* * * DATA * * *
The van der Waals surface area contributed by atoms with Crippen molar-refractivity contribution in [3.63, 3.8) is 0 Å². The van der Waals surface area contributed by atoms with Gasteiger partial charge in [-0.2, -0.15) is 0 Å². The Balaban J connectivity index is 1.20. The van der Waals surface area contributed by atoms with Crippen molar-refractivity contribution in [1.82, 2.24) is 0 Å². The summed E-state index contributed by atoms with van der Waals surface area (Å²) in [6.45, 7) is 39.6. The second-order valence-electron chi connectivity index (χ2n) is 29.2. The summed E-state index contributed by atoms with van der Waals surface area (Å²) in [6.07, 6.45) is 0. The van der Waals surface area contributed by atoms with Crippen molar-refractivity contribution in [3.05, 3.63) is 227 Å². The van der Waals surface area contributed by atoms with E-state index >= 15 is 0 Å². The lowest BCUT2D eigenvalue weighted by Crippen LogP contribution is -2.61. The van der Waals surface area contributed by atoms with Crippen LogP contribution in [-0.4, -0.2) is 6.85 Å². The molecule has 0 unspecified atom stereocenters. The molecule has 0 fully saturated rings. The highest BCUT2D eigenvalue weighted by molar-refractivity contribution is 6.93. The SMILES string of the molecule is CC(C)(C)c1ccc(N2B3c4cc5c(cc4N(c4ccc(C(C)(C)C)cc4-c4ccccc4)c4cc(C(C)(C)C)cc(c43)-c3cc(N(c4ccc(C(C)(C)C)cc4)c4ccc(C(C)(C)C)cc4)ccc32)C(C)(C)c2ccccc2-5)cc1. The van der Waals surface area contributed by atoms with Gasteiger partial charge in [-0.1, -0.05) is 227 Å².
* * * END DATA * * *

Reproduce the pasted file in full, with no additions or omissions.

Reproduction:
The van der Waals surface area contributed by atoms with Crippen molar-refractivity contribution in [3.63, 3.8) is 0 Å². The van der Waals surface area contributed by atoms with Gasteiger partial charge in [-0.2, -0.15) is 0 Å². The Balaban J connectivity index is 1.20. The van der Waals surface area contributed by atoms with Crippen molar-refractivity contribution in [1.82, 2.24) is 0 Å². The summed E-state index contributed by atoms with van der Waals surface area (Å²) in [6.45, 7) is 39.6. The second-order valence-electron chi connectivity index (χ2n) is 29.2. The summed E-state index contributed by atoms with van der Waals surface area (Å²) in [6.07, 6.45) is 0. The van der Waals surface area contributed by atoms with Crippen molar-refractivity contribution in [3.05, 3.63) is 227 Å². The van der Waals surface area contributed by atoms with E-state index >= 15 is 0 Å². The lowest BCUT2D eigenvalue weighted by Crippen LogP contribution is -2.61. The van der Waals surface area contributed by atoms with Crippen LogP contribution in [-0.4, -0.2) is 6.85 Å². The molecule has 0 unspecified atom stereocenters. The molecule has 0 fully saturated rings. The highest BCUT2D eigenvalue weighted by molar-refractivity contribution is 6.93. The SMILES string of the molecule is CC(C)(C)c1ccc(N2B3c4cc5c(cc4N(c4ccc(C(C)(C)C)cc4-c4ccccc4)c4cc(C(C)(C)C)cc(c43)-c3cc(N(c4ccc(C(C)(C)C)cc4)c4ccc(C(C)(C)C)cc4)ccc32)C(C)(C)c2ccccc2-5)cc1. The van der Waals surface area contributed by atoms with Gasteiger partial charge in [-0.1, -0.05) is 227 Å².